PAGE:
And right now, for a few days, I’m running an Early Bird Discount on the Home Study Edition – where you can get all the material from the live conference and soak it up in the comfort of your studio or home.

11 Responses to “5 Cool Ways to Wear Confidence in Public”

  1. Ariane, this is by far the best post I’ve ever read and spot on accurate. Exactly where I am at and what I am living RIGHT NOW. Thank you for putting it into words so eloquently. I hope that those who haven’t yet “gotten it” will now have their own moment of clarity from this post. Most excellent, Ma’am.

    • Ariane says:

      When you say “Exactly… what I am living…” I’d love to know more, Jennifer…

      • 1. I am challenging myself to work outside my comfort zone and with that in mind, I wrote down clear artistic goals for 2012. Since then, I’ve created new paintings (and product from those paintings) that are selling like hotcakes-even though I haven’t publicly shown the paintings yet.
        2. Keeping notes as I work on a piece. This becomes the outline for my “back story” – all the thoughts while I work on the piece are written up and given to the buyer as part of my Certificate of Authenticity.
        3. Artistic fingerprint – Everyone tells me that they can pick out my work instantly from a room full of art. I never want that to change – except to get better.
        4. I’ve actually changed a title of a painting to what all the viewers of the piece say when they look at it. (Oh! Its “French Fry Guy”!) I’ve also let friends and family title paintings- instead of what I think it should be, I listen to what the piece says to the VIEWERS.
        5. I absolutely hate “Artspeak” and the ridiculous things artists will say (over reaching for the bravado of academic phrases) to try and sell their work. But this is also my biggest hurdle- talking to people about my art. This year may be easier for me since I started making the notes as I work. I was “living the piece” as I worked on it and that can be confidently communicated to the potential buyer. And it doesn’t hurt that the new 2012 pieces are awesome :)
        Looking forward to your next post!

      • Ariane says:

        Wow, you certainly know how to be specific! :-)

        You might want to check out the Blue Stocking Art Salon chats first and third Wed of the month. Click here to sign up:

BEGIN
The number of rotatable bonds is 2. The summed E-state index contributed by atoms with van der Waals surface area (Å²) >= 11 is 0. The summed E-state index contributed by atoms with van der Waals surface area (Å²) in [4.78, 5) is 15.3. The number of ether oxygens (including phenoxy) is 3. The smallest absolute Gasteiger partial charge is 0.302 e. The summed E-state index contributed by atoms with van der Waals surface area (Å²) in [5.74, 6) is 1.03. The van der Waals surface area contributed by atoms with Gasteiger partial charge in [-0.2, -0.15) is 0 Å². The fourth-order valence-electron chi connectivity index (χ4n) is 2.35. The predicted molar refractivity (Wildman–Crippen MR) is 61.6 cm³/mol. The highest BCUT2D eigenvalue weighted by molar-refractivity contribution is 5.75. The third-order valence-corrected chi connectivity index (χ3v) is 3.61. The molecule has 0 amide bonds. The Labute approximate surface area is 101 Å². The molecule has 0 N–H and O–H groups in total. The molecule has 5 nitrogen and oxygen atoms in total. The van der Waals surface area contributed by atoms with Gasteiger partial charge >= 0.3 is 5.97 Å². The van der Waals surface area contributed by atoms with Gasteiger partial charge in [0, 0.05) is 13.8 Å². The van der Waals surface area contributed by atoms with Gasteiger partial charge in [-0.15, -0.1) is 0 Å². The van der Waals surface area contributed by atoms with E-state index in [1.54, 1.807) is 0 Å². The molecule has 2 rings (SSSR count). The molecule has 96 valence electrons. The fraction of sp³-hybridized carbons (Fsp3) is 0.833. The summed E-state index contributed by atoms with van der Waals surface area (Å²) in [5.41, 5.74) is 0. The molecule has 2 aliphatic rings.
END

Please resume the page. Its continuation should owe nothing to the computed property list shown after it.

And at this stage of your amazing journey, what would be most helpful for you right now, to reach your dreams?

  2. I’m so happy I read this, because it really speaks to me at this stage in my art career. I’ve been putting off painting and showing for a few months, partly because I’ve been preoccupied with other life events, but also partly because I feel I need to take stock of what I am doing and where I am headed with my artwork. I need something to motivate me to think more clearly about my direction. This is very helpful!

    • Ariane says:

      Thanks for letting me know because I too am taking stock of “what I am doing and where I am headed…” And this post was the beginning of that journey.

      What else do you think would help “motivate (you) to think more clearly about (your) direction?”

      I’d love to know!

  3. Patricia Young says:

    I will be thinking about that and get back to you. I like your ideas and plan to post them in my studio for a start. I like number one and two as a jump off point, fine tuning my skills and developing a relationship with my artwork so that I can share it with confidence, sounds like what I need to work on first. Again, thanks for the ideas and insights.

  4. Holly Irwin says:

    Thank you so much for this post! It rings true on all points. I so need to work on #5!!

  5. sherri says:

    Thank you. I’ve been struggling with confidence in several areas.
    But about a year ago I decided no one was gonna pull me out of the hole, so I’ve gotten back into classes, even thinking of getting my AA. Not for the degree, but for the exposure to young ideas and local art scene. Yes, I’m retired.
    The one thing I’ve been looking for is a mentor. Not many artists these days have the time or desire to mentor. When getting my teaching degree, the whole concept of Student teacher is exactly what I envision.
    Ah well, keep plugging along and not give up. I always refer to Thomas Edison….”Our greatest weakness lies in giving up. The most certain way to succeed is always to try just one more time.” :D

  6. ellie scheepens says:

    Thank you Ariane. You are putting words on feelings and struggles I defiantly experience of and on. To push my comfort zone, I decided to reach out to a new artist every month located in the vicinity to broaden my pear group. Its exiting and invigorating. I will join the next art salon soon too. Thank you.

    • Hi Ellie,
      I love it when an archived post gets air time – especially when it’s been helpful.

      Lori and I would be so happy to have you on the Blue Stocking Art Salon – and we can talk more there!